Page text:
Switzerland has warned against cutting the debt of poor countries too rapidly ahead of the annual meeting of the International Monetary Fund (IMF) in Prague next week. Instead Berne says it will press for a debt-relief programme that is sustainable.
Switzerland fears that the IMF and World Bank Heavily Indebted Poor Countries (HIPC) initiative could lead to countries being relieved of their debt even though they have not undertaken the necessary reforms.
Giorgio Dhima, head of the IMF section in the finance ministry, says rapid debt relief for these countries would only lead them to take out more loans at a later date.
The HIPC initiative was launched in 1996 to eliminate unsustainable debt in the world's poorest and most heavily indebted countries. Last October, the international community agreed to speed up the initiative and widen its scope both in terms of the number of countries eligible and the amount of debt-relief available.
Dhima said half the countries targeted for the HIPC initiative had seen their exports drop and growth slow down over the past year. He said Switzerland wanted to ensure that the criteria for debt relief were not watered down at the IMF meeting in Prague.
Berne is particularly concerned that British efforts to add another 10 countries to the list would be done at the expense of the strict qualifying criteria.
"We are very much in favour of the HIPC initiative, and we support it and finance it, but it would be wrong to relieve debt to countries that are not really willing to reform their economies," he told swissinfo.
To qualify for debt relief, countries must pass two selection stages laid down by the IMF. A debtor country must firstly demonstrate its capacity to carefully manage any assistance, usually over a period of three years.
In the next stage, the country must start implementing a programme of poverty reduction prepared with broad participation by different interest groups in civil society. During this period, it receives interim relief from the IMF. Only at the end does a country qualify for the remainder of the debt relief pledged by the IMF.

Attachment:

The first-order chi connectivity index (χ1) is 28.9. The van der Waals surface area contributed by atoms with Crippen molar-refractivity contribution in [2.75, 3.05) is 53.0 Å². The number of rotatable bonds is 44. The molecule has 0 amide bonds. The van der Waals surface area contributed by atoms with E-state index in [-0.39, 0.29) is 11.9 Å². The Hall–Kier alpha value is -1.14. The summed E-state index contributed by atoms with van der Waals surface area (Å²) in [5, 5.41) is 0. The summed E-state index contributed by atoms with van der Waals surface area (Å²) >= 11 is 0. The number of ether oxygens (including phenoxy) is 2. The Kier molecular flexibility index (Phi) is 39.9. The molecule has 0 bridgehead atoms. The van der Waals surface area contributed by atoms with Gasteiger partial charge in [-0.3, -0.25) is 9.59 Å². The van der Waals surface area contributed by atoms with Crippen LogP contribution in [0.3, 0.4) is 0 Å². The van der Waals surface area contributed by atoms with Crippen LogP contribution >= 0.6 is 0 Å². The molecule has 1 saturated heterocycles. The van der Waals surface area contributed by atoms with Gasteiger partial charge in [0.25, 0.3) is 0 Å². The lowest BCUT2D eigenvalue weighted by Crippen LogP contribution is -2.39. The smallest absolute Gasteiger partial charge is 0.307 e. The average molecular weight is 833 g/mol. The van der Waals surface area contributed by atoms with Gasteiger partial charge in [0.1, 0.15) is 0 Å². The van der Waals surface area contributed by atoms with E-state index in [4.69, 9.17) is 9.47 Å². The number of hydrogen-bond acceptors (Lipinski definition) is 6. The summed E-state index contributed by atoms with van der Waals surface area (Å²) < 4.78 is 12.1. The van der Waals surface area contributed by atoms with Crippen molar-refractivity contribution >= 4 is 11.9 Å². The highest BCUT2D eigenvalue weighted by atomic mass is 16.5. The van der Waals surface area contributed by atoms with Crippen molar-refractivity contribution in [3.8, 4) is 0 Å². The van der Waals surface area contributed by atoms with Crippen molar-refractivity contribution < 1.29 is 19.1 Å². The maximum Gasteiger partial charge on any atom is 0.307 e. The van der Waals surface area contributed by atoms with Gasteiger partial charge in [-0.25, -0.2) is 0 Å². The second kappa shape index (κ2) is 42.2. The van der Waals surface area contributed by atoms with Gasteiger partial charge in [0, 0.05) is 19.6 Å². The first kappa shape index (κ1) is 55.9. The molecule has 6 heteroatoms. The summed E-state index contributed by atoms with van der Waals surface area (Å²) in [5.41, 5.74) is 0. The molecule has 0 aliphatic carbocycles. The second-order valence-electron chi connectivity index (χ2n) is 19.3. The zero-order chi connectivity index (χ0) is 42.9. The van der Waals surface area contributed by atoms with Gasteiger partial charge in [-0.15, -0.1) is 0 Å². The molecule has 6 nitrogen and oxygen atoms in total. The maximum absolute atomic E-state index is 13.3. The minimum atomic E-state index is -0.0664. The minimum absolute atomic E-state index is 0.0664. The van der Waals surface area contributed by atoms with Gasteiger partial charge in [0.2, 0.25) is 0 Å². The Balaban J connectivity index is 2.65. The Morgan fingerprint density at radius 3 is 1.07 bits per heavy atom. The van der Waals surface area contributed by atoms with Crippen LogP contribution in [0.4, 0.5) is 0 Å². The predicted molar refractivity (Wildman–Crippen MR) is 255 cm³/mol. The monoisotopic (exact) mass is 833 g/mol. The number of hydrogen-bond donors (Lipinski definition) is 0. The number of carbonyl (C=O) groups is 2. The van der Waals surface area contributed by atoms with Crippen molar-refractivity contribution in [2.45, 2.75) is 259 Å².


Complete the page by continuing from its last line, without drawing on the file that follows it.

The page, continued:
Dhima says Switzerland is likely to be in a minority in insisting the criteria should be respected.
"There is considerable pressure to support this initiative. This may not be news that other delegates want to hear, but we would like to make sure that this debt initiative is a success, not only in terms of spending money, but a success in really reducing poverty and the debt burden of the poorest countries."
Non-governmental organisations are among those who would like to see this process speeded up. The HIPC initiative and reforms of the international financial order are the two issues topping their agenda in talks with the IMF and World Bank in the Czech capital.
Bruno Gurtner, an economist who will be representing the Swiss Coalition of Development Organisations in Prague, says faster debt relief for poor countries must be a priority.
"The debt relief story is a sad one, because the poorest countries have been waiting for if for a long time," he said. "They need this debt relief because most of these countries have to pay more towards servicing their foreign debt than they can pay for health or education."
In spite of this, Gurtner is sympathetic to the position defended by the Swiss government.
"Some countries do not fulfil the conditions where they can be trusted to spend the money freed by debt-relief to fight poverty," he said. "But I have the suspicion that some countries do not want to speed up the initiative because they do not want to pay their contribution to finance this debt relief."
Gurtner said it was mainly the G7 group of industrialised countries that fell into this category. He said Switzerland's contributions and pledges placed it in the middle of the field.
Over the past year, $10 billion of debt relief have been committed for ten countries under the expanded HIPC initiative, bringing the total committed to $17 billion since the programme began four years ago.
The extent of progress made also depends on how far protestors are able to disrupt the gatherings in Prague, as they did in Seattle last year and more recently in Melbourne. The Czech government is deploying 11,000 police to protect the delegates, and has pledged to prevent any chaos.
by Malcolm Shearmur
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